The New Christians

The New Christians

What Is Practical Theology? Part Five

How does one navigate the pluralism of our world today?

There’s a lot at stake in this question. Currently, there are only
a few options available to Christians in a
globalized/pluralistic/postmodern society: liberal accomodationism,
conservative retreatism, Hauerwasian sectarianism, and the newcomer:
Milbankian (Radical Orthodoxy) withdrawal into the liturgy.

I know, that’s a lot of “-isms,” but none of these options offers a
Christian the ability to maintain a “robust doctrine of God” (Steve’s
words) and a robust
understanding of pluralism. In other words, is there a way to negotiate
a healthy, dialectical relationship with culture and maintain an orthodox doctrine of God? Steve and I both think there must be, there has to be.


Among practical theologians, there have been a couple major avenues
for navigating these waters. Among the University of Chicago
theologians (Tillich, Tracy, Browning), there has been an evolving
“correlational” model in which theology and culture stand in a
dialectical relationship. Tillich said that culture asks the questions
and theology provides the answers; Tracy and Browning amended this by
saying that each asks questions and each provides answers — i.e.,
theology and culture stand in a mutually critical relationship.

Among the Barthians (Frei, D. Hunsinger, Loder), the response has
been more of what Steve alludes to in his posts: theology has a unique
ability to articulate issues of ultimacy, like God’s revelation, which
comes from outside of the created order. Thus theology trumps all other
disciplines when it comes to issues on which theology is uniquely


While I appreciate the former’s ability to take culture seriously,
it tends to reduce theological reflection to the terms of culture (and
can be a mask for natural theology, as Steve points out). The latter
maintains theology’s integrity, but stands in a position of
interdisciplinary domination, which I find unacceptable in a
pluralistic environment (it’s tough to convince someone to have a
conversation of mutual regard if you start out by stating that you will
inevitably win the argument!).

That’s why I’m attracted to the model of transversal rationality. I’ll flesh that out in the next post…

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posted March 24, 2009 at 5:41 pm

“…is there a way to negotiate a healthy, dialectical relationship with culture and maintain an orthodox doctrine of God? Steve and I both think there must be, there has to be.”
Pluralism and orthodoxy are simply not compatible. Sorry. You’re wrong. Not a single attempt in the past several decades to maintain the integrity of both of these positions when they are placed in a dialectical tension with one another has succeeded. It’s a no go. It’s like asking “can I believe the earth is round and flat at the same time?”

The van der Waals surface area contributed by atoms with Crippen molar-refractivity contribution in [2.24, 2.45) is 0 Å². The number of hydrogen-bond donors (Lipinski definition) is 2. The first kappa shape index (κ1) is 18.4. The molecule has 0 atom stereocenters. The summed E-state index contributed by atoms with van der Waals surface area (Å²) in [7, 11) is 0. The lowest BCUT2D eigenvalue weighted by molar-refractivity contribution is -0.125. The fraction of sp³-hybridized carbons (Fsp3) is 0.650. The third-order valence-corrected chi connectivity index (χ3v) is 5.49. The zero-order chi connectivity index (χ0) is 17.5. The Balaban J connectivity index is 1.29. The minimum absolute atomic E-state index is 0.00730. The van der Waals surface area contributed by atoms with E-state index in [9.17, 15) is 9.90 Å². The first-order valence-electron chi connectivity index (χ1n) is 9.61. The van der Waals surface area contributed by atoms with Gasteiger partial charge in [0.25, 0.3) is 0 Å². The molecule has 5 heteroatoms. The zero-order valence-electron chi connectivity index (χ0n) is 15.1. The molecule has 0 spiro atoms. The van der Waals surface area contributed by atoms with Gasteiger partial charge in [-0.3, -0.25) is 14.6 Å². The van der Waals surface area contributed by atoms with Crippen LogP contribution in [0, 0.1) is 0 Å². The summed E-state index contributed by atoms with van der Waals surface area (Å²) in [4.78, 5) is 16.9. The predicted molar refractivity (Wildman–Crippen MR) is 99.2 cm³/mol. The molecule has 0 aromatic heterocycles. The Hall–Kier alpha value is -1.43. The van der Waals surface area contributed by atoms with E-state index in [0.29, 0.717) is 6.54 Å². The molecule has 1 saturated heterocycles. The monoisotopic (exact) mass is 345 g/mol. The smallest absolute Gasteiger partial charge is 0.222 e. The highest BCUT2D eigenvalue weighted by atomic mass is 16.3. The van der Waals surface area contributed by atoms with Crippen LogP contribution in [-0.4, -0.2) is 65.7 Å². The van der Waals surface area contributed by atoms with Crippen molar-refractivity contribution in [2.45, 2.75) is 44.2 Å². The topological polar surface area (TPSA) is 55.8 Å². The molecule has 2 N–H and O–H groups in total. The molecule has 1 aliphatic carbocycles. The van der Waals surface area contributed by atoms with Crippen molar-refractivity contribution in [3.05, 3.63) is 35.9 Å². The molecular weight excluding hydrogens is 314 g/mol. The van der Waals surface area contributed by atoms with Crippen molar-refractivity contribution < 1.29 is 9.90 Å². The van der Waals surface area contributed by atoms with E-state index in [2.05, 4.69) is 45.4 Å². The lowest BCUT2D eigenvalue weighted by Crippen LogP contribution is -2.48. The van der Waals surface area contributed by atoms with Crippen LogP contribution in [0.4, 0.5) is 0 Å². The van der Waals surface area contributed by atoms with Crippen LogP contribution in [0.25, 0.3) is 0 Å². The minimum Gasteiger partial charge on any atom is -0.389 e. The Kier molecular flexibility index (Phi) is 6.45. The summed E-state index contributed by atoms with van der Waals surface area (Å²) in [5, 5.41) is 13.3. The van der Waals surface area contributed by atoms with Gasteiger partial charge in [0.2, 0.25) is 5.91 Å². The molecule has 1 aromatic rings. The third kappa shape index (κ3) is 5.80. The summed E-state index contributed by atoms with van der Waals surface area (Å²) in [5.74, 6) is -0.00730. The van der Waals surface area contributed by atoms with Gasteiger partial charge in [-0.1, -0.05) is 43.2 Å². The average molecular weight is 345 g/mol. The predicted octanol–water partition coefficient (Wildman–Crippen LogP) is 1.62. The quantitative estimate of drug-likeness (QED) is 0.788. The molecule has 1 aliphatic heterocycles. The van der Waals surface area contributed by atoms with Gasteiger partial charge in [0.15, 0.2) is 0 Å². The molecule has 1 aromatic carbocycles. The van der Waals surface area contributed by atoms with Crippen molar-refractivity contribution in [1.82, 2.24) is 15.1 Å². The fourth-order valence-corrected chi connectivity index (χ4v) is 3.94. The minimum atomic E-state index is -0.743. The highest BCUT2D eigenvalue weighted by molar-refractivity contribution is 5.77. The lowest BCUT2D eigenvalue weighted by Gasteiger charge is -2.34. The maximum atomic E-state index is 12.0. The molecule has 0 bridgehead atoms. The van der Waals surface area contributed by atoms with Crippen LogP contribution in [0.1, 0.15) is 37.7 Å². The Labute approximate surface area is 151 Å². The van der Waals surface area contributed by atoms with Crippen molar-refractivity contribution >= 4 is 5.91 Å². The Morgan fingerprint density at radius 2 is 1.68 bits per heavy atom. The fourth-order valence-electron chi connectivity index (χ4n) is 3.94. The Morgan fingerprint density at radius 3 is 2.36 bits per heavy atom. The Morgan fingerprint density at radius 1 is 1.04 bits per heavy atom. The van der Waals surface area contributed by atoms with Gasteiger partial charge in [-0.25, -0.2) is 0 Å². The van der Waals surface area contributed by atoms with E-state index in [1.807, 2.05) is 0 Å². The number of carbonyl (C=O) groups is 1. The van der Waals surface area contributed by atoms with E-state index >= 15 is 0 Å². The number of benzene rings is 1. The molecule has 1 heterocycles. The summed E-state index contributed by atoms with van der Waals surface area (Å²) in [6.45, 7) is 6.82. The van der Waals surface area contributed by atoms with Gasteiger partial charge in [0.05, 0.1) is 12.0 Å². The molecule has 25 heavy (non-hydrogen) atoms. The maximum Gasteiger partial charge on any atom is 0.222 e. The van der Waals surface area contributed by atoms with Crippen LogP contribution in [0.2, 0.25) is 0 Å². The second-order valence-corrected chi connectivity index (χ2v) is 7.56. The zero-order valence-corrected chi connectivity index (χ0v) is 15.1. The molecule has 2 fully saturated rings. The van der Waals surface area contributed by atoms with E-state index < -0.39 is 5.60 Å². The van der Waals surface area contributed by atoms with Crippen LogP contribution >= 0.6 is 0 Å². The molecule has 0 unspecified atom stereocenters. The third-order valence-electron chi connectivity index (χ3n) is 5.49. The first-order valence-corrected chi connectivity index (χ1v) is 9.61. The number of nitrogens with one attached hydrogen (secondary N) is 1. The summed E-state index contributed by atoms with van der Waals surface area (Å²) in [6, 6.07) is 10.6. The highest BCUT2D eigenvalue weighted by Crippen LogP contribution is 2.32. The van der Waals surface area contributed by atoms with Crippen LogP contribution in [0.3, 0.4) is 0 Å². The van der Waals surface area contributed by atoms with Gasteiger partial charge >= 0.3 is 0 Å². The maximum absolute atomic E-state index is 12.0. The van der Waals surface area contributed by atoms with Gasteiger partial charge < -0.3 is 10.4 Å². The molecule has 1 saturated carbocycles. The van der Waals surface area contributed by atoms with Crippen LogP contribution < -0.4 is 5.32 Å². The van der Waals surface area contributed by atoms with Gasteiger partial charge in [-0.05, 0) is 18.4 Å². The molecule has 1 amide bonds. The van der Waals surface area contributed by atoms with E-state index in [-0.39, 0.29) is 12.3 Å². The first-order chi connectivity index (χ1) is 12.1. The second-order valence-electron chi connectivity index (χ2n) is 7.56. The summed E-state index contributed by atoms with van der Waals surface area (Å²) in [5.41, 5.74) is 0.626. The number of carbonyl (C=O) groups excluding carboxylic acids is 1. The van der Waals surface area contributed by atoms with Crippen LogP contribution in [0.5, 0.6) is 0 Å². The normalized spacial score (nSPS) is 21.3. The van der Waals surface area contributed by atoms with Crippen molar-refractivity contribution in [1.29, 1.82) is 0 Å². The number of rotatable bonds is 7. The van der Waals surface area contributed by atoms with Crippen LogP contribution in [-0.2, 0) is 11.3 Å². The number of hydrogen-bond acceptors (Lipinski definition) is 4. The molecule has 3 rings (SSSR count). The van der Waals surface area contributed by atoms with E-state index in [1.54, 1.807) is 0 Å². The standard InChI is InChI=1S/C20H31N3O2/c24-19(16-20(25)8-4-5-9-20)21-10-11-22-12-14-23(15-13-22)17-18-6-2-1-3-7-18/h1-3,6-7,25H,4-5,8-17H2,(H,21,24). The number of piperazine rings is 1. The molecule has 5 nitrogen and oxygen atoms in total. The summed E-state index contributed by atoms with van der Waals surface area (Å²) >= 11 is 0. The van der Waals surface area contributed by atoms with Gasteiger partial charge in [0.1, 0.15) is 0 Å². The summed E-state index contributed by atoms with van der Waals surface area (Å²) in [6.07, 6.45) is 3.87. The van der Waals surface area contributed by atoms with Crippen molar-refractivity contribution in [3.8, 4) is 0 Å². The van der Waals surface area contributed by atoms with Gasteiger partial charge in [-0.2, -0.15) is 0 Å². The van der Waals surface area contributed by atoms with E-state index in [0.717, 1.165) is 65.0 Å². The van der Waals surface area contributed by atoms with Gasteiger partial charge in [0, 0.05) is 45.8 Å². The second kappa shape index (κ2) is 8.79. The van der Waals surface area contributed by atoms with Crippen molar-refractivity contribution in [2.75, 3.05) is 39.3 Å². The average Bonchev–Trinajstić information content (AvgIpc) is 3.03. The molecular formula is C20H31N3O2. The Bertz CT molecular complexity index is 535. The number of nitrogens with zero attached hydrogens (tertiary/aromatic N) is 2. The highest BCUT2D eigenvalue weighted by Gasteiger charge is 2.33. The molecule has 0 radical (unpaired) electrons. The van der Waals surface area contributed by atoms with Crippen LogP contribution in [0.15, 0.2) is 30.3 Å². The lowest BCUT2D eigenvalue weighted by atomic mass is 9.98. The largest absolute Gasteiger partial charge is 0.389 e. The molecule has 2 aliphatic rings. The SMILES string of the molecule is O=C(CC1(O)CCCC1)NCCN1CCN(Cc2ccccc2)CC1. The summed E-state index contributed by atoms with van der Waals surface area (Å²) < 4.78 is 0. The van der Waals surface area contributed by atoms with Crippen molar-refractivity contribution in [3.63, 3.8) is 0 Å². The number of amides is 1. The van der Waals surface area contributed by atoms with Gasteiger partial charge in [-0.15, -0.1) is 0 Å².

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posted March 24, 2009 at 6:35 pm

The earth is round and flat.
Globalization has eliminated the transportation, currency, communication and cultural boundaries that once existed – hence the round Earth is now flat.
So the question is, what has happened in the past 100 years to allow a dialectical relationship to exist between Pluralism and Orthodoxy? Postmodernity is part of the answer but not the complete picture…
Cultural progress is built upon Cultural change which is driven by conversation between opposing ideas, so my Orthodoxy spurs me to continue in this conversation out of a spirit of love, rather than a posture tolerance.

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Your Name

posted March 25, 2009 at 12:02 pm

“so my Orthodoxy spurs me to continue in this conversation out of a spirit of love, rather than a posture tolerance”
Right…so you love them enough not to tell them that they’re wrong and that you’re right. Very cool.
I especially appreciated the relevance of your statement about the earth being flat. Thanks so much.

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The Charismanglican

posted May 16, 2009 at 2:17 am

It’s so tired to accuse Millbank and Hauerwas of sectarian withdrawal (you distinguish…but they’re pretty much the same aren’t they?)
The question isn’t whether or not we can be of service to the world, but rather HOW to be of service. I think Hauerwas, Yoder, Cavanaugh, Millbank…they are dealing with who we are and how to think/feel/act christianly.
I wouldn’t consider the new monastics, Millbank’s engagement with Zizek, Hauerwas’ dialogue with just warriors and non-believing radical democrats, etc withdrawal. This looks an awful like ENGAGEMENT to me.
Are you sure you’re listening to what these guys have to say?

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